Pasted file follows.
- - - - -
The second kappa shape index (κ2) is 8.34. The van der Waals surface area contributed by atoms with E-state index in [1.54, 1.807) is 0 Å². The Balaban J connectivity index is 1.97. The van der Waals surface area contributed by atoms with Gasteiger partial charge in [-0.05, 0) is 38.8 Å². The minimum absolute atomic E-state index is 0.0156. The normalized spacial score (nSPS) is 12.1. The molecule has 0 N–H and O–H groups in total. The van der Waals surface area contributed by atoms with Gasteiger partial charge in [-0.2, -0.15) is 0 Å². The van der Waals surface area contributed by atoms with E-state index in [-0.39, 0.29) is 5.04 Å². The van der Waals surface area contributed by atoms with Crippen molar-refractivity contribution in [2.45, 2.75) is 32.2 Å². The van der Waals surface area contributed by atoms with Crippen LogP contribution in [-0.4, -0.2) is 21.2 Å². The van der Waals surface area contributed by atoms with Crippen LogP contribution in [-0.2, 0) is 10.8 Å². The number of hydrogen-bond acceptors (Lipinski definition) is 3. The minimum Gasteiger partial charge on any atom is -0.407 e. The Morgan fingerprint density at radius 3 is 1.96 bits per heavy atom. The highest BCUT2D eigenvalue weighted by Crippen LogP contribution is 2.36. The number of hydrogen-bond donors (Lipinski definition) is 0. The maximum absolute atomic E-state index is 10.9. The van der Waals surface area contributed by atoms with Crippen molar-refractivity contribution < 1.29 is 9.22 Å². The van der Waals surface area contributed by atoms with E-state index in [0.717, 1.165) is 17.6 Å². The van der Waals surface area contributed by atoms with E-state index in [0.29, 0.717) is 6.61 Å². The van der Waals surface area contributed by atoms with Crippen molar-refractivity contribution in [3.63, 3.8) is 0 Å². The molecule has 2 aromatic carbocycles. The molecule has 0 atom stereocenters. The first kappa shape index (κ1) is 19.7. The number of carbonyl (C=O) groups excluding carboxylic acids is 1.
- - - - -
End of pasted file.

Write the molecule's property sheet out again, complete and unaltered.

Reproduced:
The second kappa shape index (κ2) is 8.34. The van der Waals surface area contributed by atoms with E-state index in [1.54, 1.807) is 0 Å². The Balaban J connectivity index is 1.97. The van der Waals surface area contributed by atoms with Gasteiger partial charge in [-0.05, 0) is 38.8 Å². The minimum absolute atomic E-state index is 0.0156. The normalized spacial score (nSPS) is 12.1. The molecule has 0 N–H and O–H groups in total. The van der Waals surface area contributed by atoms with Gasteiger partial charge in [-0.2, -0.15) is 0 Å². The van der Waals surface area contributed by atoms with E-state index in [-0.39, 0.29) is 5.04 Å². The van der Waals surface area contributed by atoms with Crippen molar-refractivity contribution in [2.45, 2.75) is 32.2 Å². The van der Waals surface area contributed by atoms with Crippen LogP contribution in [-0.4, -0.2) is 21.2 Å². The van der Waals surface area contributed by atoms with Crippen LogP contribution in [-0.2, 0) is 10.8 Å². The number of hydrogen-bond acceptors (Lipinski definition) is 3. The minimum Gasteiger partial charge on any atom is -0.407 e. The Morgan fingerprint density at radius 3 is 1.96 bits per heavy atom. The highest BCUT2D eigenvalue weighted by Crippen LogP contribution is 2.36. The number of hydrogen-bond donors (Lipinski definition) is 0. The maximum absolute atomic E-state index is 10.9. The van der Waals surface area contributed by atoms with Crippen molar-refractivity contribution < 1.29 is 9.22 Å². The van der Waals surface area contributed by atoms with E-state index in [0.717, 1.165) is 17.6 Å². The van der Waals surface area contributed by atoms with E-state index in [0.29, 0.717) is 6.61 Å². The van der Waals surface area contributed by atoms with Crippen molar-refractivity contribution in [3.63, 3.8) is 0 Å². The molecule has 2 aromatic carbocycles. The molecule has 0 atom stereocenters. The first kappa shape index (κ1) is 19.7. The number of carbonyl (C=O) groups excluding carboxylic acids is 1.